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Usability question comes of age

Staff Reporter

HYDERABAD: It's all about making things easier in life. Right from avoiding the race around buses to see its number and destination to getting one cell phone charger that can be used for any mobile, whether it is a Nokia, Samsung or Motorola. And even about changing the design of manholes to make them easier for cleaning, and yes, safer for pedestrians.

The Usability Movement is one that stems from the frustration of having to resign to little things that irritate daily routine.

Because not all things are user-centric in this age that is technology-driven, instead of crafting and using technology to suit one's needs.

Usabilitymatters.org, posted online by a group of youngsters led by Kaladhar Bapu, head of Usability Group at Cordys, is the website of the movement that revolves around snapshots of everyday life where there is a lack of orientation to make designs work for people who are meant to consume them daily.

The movement in the city was formally kicked off with a conference on World Usability Day on Thursday, which aimed at bringing about sensitisation towards usability concerns.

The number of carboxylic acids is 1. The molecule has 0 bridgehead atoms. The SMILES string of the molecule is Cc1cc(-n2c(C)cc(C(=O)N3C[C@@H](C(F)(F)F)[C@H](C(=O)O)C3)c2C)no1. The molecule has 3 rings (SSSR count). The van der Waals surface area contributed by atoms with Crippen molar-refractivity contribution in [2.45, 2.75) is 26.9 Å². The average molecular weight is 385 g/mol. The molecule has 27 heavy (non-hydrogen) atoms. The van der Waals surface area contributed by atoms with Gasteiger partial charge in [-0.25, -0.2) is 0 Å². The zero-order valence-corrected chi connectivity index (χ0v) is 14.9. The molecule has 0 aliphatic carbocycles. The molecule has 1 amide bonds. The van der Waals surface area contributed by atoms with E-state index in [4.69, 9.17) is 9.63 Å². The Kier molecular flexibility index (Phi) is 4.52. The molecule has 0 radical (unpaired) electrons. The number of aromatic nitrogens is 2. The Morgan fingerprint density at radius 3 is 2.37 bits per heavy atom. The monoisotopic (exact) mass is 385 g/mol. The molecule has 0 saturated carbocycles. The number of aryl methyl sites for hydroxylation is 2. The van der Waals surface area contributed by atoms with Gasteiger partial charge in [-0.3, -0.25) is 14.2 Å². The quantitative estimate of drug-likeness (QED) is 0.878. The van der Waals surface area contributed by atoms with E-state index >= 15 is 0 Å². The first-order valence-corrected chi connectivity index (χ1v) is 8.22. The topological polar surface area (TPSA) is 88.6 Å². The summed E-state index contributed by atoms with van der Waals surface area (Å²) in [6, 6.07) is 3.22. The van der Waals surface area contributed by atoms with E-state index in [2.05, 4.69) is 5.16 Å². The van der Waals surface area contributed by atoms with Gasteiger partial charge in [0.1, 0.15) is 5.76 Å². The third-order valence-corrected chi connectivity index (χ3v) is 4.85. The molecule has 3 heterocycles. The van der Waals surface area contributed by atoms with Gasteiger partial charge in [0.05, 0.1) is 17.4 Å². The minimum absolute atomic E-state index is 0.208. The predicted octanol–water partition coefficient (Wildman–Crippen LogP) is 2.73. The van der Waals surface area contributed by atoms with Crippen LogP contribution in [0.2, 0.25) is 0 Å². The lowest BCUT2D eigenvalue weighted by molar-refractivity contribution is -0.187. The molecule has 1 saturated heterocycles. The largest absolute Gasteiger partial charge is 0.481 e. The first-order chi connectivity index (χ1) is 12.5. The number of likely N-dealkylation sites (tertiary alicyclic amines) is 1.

Cartoon contest

The conference, which brought together experts in product design, packaging, design research, usability research, architecture and others, also had two contests, a Bad Design Competition and the International UMO Cartoon Contest.

The bad design contest had 10 short-listed entries which included takes on RTC buses in the city, which do not display the destination or number on the side, making it difficult for commuters standing in the bus-stop to know whether it is the bus they have been waiting for.

Another entry was on power adapters in cell phones, noting that though the required power output was same for most mobiles, the input pin does not allow one use the charger of a different phone.

The footrest of the two-wheeler, Honda Activa, too was criticised, because users felt the footrest had to be opened by hand and not by foot.

There were more, like window positions for people standing in a bus. In most buses, windows are designed such that it is impossible for a person standing to catch a glimpse of the bus-stop.

The design of computer keyboard, which is hard to clean, pouches of milk and oil, which have problems of grip and opening and the height of pavements, which is so high that the car bumper could hit the pavement, were also among the entries.

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